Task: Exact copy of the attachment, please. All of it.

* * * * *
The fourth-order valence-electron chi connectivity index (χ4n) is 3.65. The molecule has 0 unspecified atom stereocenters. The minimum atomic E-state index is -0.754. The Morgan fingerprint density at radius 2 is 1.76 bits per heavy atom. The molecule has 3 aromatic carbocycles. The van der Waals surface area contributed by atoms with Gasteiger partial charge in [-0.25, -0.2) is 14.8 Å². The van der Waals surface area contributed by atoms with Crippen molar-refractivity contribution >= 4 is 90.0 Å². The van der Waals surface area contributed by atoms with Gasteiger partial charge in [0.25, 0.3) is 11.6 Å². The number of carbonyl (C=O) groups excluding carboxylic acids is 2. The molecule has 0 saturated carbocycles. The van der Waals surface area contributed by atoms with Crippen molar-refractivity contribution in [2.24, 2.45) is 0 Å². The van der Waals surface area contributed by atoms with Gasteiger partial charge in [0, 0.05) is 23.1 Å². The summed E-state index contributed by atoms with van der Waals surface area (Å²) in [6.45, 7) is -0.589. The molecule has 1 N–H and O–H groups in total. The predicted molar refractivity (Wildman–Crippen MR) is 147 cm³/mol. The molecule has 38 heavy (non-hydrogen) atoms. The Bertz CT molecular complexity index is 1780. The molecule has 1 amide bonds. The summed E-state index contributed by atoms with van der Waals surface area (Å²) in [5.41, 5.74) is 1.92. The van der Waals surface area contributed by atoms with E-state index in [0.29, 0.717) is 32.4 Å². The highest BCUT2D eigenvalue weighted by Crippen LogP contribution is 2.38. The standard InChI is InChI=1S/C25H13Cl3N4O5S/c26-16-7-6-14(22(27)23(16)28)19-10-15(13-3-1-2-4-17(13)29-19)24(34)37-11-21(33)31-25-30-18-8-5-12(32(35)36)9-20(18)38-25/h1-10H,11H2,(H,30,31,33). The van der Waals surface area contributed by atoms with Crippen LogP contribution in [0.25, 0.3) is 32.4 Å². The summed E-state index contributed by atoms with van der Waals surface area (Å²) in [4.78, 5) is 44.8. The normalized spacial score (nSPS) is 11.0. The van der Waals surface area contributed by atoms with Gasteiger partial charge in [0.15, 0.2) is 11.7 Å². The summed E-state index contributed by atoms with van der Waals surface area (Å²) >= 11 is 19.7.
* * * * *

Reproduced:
The fourth-order valence-electron chi connectivity index (χ4n) is 3.65. The molecule has 0 unspecified atom stereocenters. The minimum atomic E-state index is -0.754. The Morgan fingerprint density at radius 2 is 1.76 bits per heavy atom. The molecule has 3 aromatic carbocycles. The van der Waals surface area contributed by atoms with Gasteiger partial charge in [-0.25, -0.2) is 14.8 Å². The van der Waals surface area contributed by atoms with Crippen molar-refractivity contribution >= 4 is 90.0 Å². The van der Waals surface area contributed by atoms with Gasteiger partial charge in [0.25, 0.3) is 11.6 Å². The number of carbonyl (C=O) groups excluding carboxylic acids is 2. The molecule has 0 saturated carbocycles. The van der Waals surface area contributed by atoms with Crippen molar-refractivity contribution in [2.24, 2.45) is 0 Å². The van der Waals surface area contributed by atoms with Gasteiger partial charge in [0, 0.05) is 23.1 Å². The summed E-state index contributed by atoms with van der Waals surface area (Å²) in [6.45, 7) is -0.589. The molecule has 1 N–H and O–H groups in total. The predicted molar refractivity (Wildman–Crippen MR) is 147 cm³/mol. The molecule has 38 heavy (non-hydrogen) atoms. The Bertz CT molecular complexity index is 1780. The molecule has 1 amide bonds. The summed E-state index contributed by atoms with van der Waals surface area (Å²) in [5.41, 5.74) is 1.92. The van der Waals surface area contributed by atoms with E-state index in [0.29, 0.717) is 32.4 Å². The highest BCUT2D eigenvalue weighted by Crippen LogP contribution is 2.38. The standard InChI is InChI=1S/C25H13Cl3N4O5S/c26-16-7-6-14(22(27)23(16)28)19-10-15(13-3-1-2-4-17(13)29-19)24(34)37-11-21(33)31-25-30-18-8-5-12(32(35)36)9-20(18)38-25/h1-10H,11H2,(H,30,31,33). The van der Waals surface area contributed by atoms with Crippen LogP contribution in [0.25, 0.3) is 32.4 Å². The summed E-state index contributed by atoms with van der Waals surface area (Å²) in [4.78, 5) is 44.8. The normalized spacial score (nSPS) is 11.0. The van der Waals surface area contributed by atoms with Gasteiger partial charge in [0.15, 0.2) is 11.7 Å². The summed E-state index contributed by atoms with van der Waals surface area (Å²) >= 11 is 19.7.